After a flurry of games in Big West action, the Long Beach State Dirtbags are sitting alone at the top. Preseason favorite Cal State Fullerton has struggled to keep the pace of the Dirtbags this season.
The Dirtbags have moved as high as #8 in the nation according to Baseball America, and could move even higher if they take care of business in the final two games of their series versus Cal Poly. Sitting at 29-14-1 on the season with a sparkling 14-2 conference record, a first glance would say that the Dirtbags are set up for a long run the NCAA tournament.
But, are they playing that well or benefitting from an overall down year in Big West play?
Let’s take a look at the season for LBSU and whether they are set up to make a run to the College World Series.
Some struggles in non-conference game:
Non-conference play can be a bit of a struggle for teams like LBSU. They have to schedule strong teams to balance out a conference slate that can be a bit disappointing at times. It is all about finding that perfect balance.
The Dirtbags have had some issues versus fellow California programs in going 0-4 versus San Diego State and UCLA.
They also struggled versus Arizona State in going 0-3 versus the Sun Devils. Those games alone make up seven of the 12 losses by LBSU on non-conference play. Winning half of their games on the road isn’t bad, but they will not be sitting in Long Beach for the entirety of the postseason (unless they don’t get out of regionals).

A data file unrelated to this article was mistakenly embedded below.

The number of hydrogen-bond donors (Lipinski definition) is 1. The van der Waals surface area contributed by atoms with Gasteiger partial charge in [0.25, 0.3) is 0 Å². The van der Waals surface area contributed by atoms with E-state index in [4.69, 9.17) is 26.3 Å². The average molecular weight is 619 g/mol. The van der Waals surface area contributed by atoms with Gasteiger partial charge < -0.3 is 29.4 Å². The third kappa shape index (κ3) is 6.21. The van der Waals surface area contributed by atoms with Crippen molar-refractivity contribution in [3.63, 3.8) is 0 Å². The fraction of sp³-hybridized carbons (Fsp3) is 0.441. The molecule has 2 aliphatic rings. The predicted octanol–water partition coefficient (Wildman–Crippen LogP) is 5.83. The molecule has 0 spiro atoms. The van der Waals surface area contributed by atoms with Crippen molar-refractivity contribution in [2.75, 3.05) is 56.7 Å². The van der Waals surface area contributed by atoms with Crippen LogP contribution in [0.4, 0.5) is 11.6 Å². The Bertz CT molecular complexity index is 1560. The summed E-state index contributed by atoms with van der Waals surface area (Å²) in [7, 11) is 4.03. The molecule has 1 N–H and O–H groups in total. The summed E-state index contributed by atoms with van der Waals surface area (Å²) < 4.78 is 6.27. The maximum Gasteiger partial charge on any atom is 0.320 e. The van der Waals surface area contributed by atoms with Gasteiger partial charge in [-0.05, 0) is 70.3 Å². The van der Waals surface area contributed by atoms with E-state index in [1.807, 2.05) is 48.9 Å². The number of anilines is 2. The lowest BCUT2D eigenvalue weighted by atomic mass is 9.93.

LBSU has a chance to prove doubters wrong as a sold to good Minnesota team welcomes them for a three game series next weekend. It should be a tricky game as the Golden Gophers are better on the road and LBSU is better at home. Winning two of three would be a huge confidence boost heading into the postseason.
Offensive struggles to score at a high rate:
Starting pitching is only going to get a team so far in the postseason. The pitcher can go out and shut down a big-time offense, but he has to get some production from his offense. That is where LBSU tends to struggle.